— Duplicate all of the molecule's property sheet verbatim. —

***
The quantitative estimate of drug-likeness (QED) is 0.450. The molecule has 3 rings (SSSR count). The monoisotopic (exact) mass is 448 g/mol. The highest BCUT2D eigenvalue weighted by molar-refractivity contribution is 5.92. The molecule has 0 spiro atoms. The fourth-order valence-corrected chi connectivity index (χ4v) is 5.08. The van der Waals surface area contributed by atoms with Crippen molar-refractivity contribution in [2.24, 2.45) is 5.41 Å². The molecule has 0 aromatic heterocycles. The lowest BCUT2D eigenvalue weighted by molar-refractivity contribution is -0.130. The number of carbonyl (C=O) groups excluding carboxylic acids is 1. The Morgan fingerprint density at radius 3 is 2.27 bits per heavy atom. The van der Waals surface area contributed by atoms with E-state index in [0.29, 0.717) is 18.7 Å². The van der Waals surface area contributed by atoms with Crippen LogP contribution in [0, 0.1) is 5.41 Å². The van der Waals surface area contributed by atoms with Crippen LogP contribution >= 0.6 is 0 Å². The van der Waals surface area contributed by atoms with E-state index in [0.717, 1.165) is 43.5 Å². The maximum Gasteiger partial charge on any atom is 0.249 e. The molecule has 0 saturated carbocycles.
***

The quantitative estimate of drug-likeness (QED) is 0.450. The molecule has 3 rings (SSSR count). The monoisotopic (exact) mass is 448 g/mol. The highest BCUT2D eigenvalue weighted by molar-refractivity contribution is 5.92. The molecule has 0 spiro atoms. The fourth-order valence-corrected chi connectivity index (χ4v) is 5.08. The van der Waals surface area contributed by atoms with Crippen molar-refractivity contribution in [2.24, 2.45) is 5.41 Å². The molecule has 0 aromatic heterocycles. The lowest BCUT2D eigenvalue weighted by molar-refractivity contribution is -0.130. The number of carbonyl (C=O) groups excluding carboxylic acids is 1. The Morgan fingerprint density at radius 3 is 2.27 bits per heavy atom. The van der Waals surface area contributed by atoms with E-state index in [0.29, 0.717) is 18.7 Å². The van der Waals surface area contributed by atoms with Crippen LogP contribution in [0, 0.1) is 5.41 Å². The van der Waals surface area contributed by atoms with Crippen LogP contribution >= 0.6 is 0 Å². The van der Waals surface area contributed by atoms with E-state index in [0.717, 1.165) is 43.5 Å². The maximum Gasteiger partial charge on any atom is 0.249 e. The molecule has 0 saturated carbocycles.